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Gujarat projects: Jayanthi Natarajan’s prime target

Govindraj Ethiraj,
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The scene at one of the delayed projects, the Jindal Power and Steel complex in Odisha


Former Environment & Forests Minister Jayanthi Natarajan’s resignation drama may be quickly receding from public memory but some of the charges levelled by her in her farewell letter to Sonia Gandhi are worth revisiting.


Ms. Natarajan claimed in the letter that she was being unfairly accused of delaying large infrastructure projects in 2013 while she was only carrying out instructions sent to her by Rahul Gandhi, Congress vice-president. The letter was accessed by the newspaper The Hindu and created a furore within the Congress party and gave the ruling BJP party additional ammunition to fling at the previous government for the economic slowdown generally and stuck projects specifically.


Looking at data from that period, it now appears that the majority of the projects stuck with the Ministry of Environment & Forests she headed in December 2013 were located in the state of Gujarat, whose Chief Minister was Narendra Modi of rival BJP, the party that came to power in the May 2014 parliamentary elections.


Data tabled in the Rajya Sabha shows that as on August 2013, of the 330 project proposals lying with the Ministry of Environment, Gujarat led the list with 52 projects.


Madhya Pradesh (MP), Chattisgarh and Punjab were the other big states with projects awaiting clearances.



MP had 15, Chattisgarh had 14 while Punjab had 28 projects stuck. Odisha, not surprisingly, is high on the list, with 25 projects stuck. Given that Punjab and Chattisgarh are relatively smaller states, the numbers seem high. Though in the case of Punjab, it would seem that most of the projects were in mining.


Gujarat incidentally was followed by Maharashtra at 44 pending project proposals and then Andhra at 34.


“Among the main reasons for slow growth during the UPA Government’s term, was delays in granting permission to projects. They used to get satisfaction by giving people trouble.”


Interestingly, except for Maharashtra and Andhra Pradesh, all other states were ruled by non-UPA parties. Punjab had the Shiromani Akali Dal, MP and Chattisgarh had BJP in power while Odisha had Biju Janata Dal which is non-aligned. Maharashtra and Andhra Pradesh were ruled by Congress chief ministers.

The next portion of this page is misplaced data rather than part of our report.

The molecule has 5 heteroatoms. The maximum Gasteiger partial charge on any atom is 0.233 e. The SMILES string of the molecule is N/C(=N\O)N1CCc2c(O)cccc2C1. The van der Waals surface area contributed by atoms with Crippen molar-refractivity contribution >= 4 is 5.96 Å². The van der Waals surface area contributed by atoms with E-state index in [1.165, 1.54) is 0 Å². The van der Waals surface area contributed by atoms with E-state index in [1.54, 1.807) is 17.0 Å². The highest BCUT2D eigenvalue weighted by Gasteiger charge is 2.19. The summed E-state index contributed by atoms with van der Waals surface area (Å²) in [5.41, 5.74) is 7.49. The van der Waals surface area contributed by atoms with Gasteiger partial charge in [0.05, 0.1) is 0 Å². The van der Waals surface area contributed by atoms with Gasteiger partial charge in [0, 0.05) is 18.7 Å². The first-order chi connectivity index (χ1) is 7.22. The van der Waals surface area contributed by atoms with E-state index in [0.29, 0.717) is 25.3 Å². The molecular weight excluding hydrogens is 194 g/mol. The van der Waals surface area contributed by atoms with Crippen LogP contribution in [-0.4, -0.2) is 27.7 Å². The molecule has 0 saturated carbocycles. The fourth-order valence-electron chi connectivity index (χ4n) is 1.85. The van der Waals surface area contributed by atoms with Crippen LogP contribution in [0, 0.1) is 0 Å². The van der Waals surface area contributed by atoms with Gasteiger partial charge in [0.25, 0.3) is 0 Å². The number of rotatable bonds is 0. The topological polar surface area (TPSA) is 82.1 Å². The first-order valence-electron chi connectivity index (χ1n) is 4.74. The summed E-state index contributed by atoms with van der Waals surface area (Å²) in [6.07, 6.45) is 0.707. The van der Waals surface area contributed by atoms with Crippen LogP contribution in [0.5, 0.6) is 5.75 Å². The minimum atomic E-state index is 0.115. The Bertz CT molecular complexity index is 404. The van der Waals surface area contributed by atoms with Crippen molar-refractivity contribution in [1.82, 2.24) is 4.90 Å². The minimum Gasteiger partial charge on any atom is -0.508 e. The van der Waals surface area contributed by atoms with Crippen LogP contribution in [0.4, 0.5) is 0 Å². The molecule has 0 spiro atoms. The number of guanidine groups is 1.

While there may not be political overtones to the lack of clearances since things were slowing down in general across the board and different states might have had different sizes of project pipelines, it is a coincidence of sorts, particularly in the case of Gujarat which has been trying hard to ramp up its industrial activity.


Finance Minister Arun Jaitley called the episode ‘sadistic capitalism’. “Among the main reasons for slow growth during the UPA Government’s term, was delays in granting permission to projects. They used to get satisfaction by giving people trouble,” he told Times of India.


Jaitley said Natarajan’s letter “conclusively establishes” it was not the statutory or mandatory considerations which weighed on the ruling party in this report.


“But what weighed on them was the whims of political leaders of the party as to who is to be granted environmental permission and who is not to be granted an environmental permission,” said the Finance Minister. In a scenario where whims overtake legal requirements, it becomes a textbook case of “crony capitalism, which the UPA was practising.”


While the BJP mined (pun intended) the episode for its political capital, the allegations made by the former Environment & Forests Minister in her letter do place question marks on all projects gathering dust within the ministry.


Incidentally, there were four nuclear power projects in Rajasthan, Haryana and Sikkim stuck for environmental clearances too. Note that nuclear power plants by mandate can only be built by the federal Government. Former Prime Minister Manmohan Singh had campaigned hard for the cause of nuclear energy.


This article is not delving into the relative merit of each project for it is likely that some projects were genuinely environmentally more sensitive. Or may have been, like in the case of the Vedanta project, rejected by the people of the land where it was meant to come up.


With additional reporting by Abheet Singh Sethi


(Govindraj Ethiraj is the founder of IndiaSpend and Abheet Singh Sethi is a policy analyst/research writer at IndiaSpend.)




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  1. Ashok Reply

    February 9, 2015 at 1:13 pm

    Dear Mr Ethiraj,

    For a site focussing on data journalism, there are some serious lapses in this article.

    1) Headline uses the word “prime target”. This would mean disproportionately higher projects in Gujarat compared to other states.

    2) However in para 2 the characterization of this targeting is changed by saying ‘majority of projects’. Now the word ‘majority’ means more than half. However Gujarat’s total is 1/6th of total (52 Guj/330 whole India). So the right phrasing would be ‘Gujarat lead the table in maximum number of projects stalled’. Majority would have mean > 330/2

    3) Then below the table you have called it a “coincidence of sorts”. Which is very different characterization from the screaming headline.

    As one who works with words and numbers , I hope you hold yourself to a higher standard than this.

  2. Ashok Reply

    February 9, 2015 at 1:16 pm

    Ofcourse , you have also not pointed out the possibility that given that Gujarat has very high industrial activity this could just be a statistical outcome.

    None of this is to say that the UPA was washed in milk. But I hope you can do a better job as I liked your work from your CNBC days.

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